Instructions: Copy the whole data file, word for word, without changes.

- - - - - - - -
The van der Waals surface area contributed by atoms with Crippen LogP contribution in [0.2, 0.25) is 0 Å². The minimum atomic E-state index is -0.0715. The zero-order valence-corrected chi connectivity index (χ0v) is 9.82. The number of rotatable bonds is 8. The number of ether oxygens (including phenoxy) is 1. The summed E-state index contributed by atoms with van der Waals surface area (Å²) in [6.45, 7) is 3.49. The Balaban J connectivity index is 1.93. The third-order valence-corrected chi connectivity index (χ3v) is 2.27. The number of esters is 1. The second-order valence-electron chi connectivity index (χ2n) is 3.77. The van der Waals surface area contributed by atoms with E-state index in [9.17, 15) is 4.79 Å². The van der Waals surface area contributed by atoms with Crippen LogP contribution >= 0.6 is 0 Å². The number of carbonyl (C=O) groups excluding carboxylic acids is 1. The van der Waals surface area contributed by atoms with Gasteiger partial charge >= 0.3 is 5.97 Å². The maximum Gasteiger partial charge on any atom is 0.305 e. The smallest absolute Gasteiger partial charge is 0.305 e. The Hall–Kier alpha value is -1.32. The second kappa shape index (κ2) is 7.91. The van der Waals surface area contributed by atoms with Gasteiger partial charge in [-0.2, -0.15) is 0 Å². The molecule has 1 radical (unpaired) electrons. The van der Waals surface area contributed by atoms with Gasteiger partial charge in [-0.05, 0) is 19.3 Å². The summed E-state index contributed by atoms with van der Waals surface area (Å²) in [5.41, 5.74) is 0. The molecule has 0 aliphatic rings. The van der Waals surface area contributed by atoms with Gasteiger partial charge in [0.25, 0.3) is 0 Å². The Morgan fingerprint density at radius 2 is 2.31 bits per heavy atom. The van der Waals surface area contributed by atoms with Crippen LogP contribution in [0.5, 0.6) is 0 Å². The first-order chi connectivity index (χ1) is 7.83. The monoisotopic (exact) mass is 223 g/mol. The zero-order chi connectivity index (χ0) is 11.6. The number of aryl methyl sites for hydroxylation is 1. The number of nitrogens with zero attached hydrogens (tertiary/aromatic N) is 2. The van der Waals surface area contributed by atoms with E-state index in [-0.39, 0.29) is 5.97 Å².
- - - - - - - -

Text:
The van der Waals surface area contributed by atoms with Crippen LogP contribution in [0.2, 0.25) is 0 Å². The minimum atomic E-state index is -0.0715. The zero-order valence-corrected chi connectivity index (χ0v) is 9.82. The number of rotatable bonds is 8. The number of ether oxygens (including phenoxy) is 1. The summed E-state index contributed by atoms with van der Waals surface area (Å²) in [6.45, 7) is 3.49. The Balaban J connectivity index is 1.93. The third-order valence-corrected chi connectivity index (χ3v) is 2.27. The number of esters is 1. The second-order valence-electron chi connectivity index (χ2n) is 3.77. The van der Waals surface area contributed by atoms with E-state index in [9.17, 15) is 4.79 Å². The van der Waals surface area contributed by atoms with Crippen LogP contribution >= 0.6 is 0 Å². The number of carbonyl (C=O) groups excluding carboxylic acids is 1. The van der Waals surface area contributed by atoms with Gasteiger partial charge >= 0.3 is 5.97 Å². The maximum Gasteiger partial charge on any atom is 0.305 e. The smallest absolute Gasteiger partial charge is 0.305 e. The Hall–Kier alpha value is -1.32. The second kappa shape index (κ2) is 7.91. The van der Waals surface area contributed by atoms with Gasteiger partial charge in [-0.2, -0.15) is 0 Å². The molecule has 1 radical (unpaired) electrons. The van der Waals surface area contributed by atoms with Gasteiger partial charge in [-0.05, 0) is 19.3 Å². The summed E-state index contributed by atoms with van der Waals surface area (Å²) in [5.41, 5.74) is 0. The molecule has 0 aliphatic rings. The van der Waals surface area contributed by atoms with Gasteiger partial charge in [0.25, 0.3) is 0 Å². The Morgan fingerprint density at radius 2 is 2.31 bits per heavy atom. The van der Waals surface area contributed by atoms with Crippen LogP contribution in [0.5, 0.6) is 0 Å². The first-order chi connectivity index (χ1) is 7.83. The monoisotopic (exact) mass is 223 g/mol. The zero-order chi connectivity index (χ0) is 11.6. The number of aryl methyl sites for hydroxylation is 1. The number of nitrogens with zero attached hydrogens (tertiary/aromatic N) is 2. The van der Waals surface area contributed by atoms with E-state index in [-0.39, 0.29) is 5.97 Å².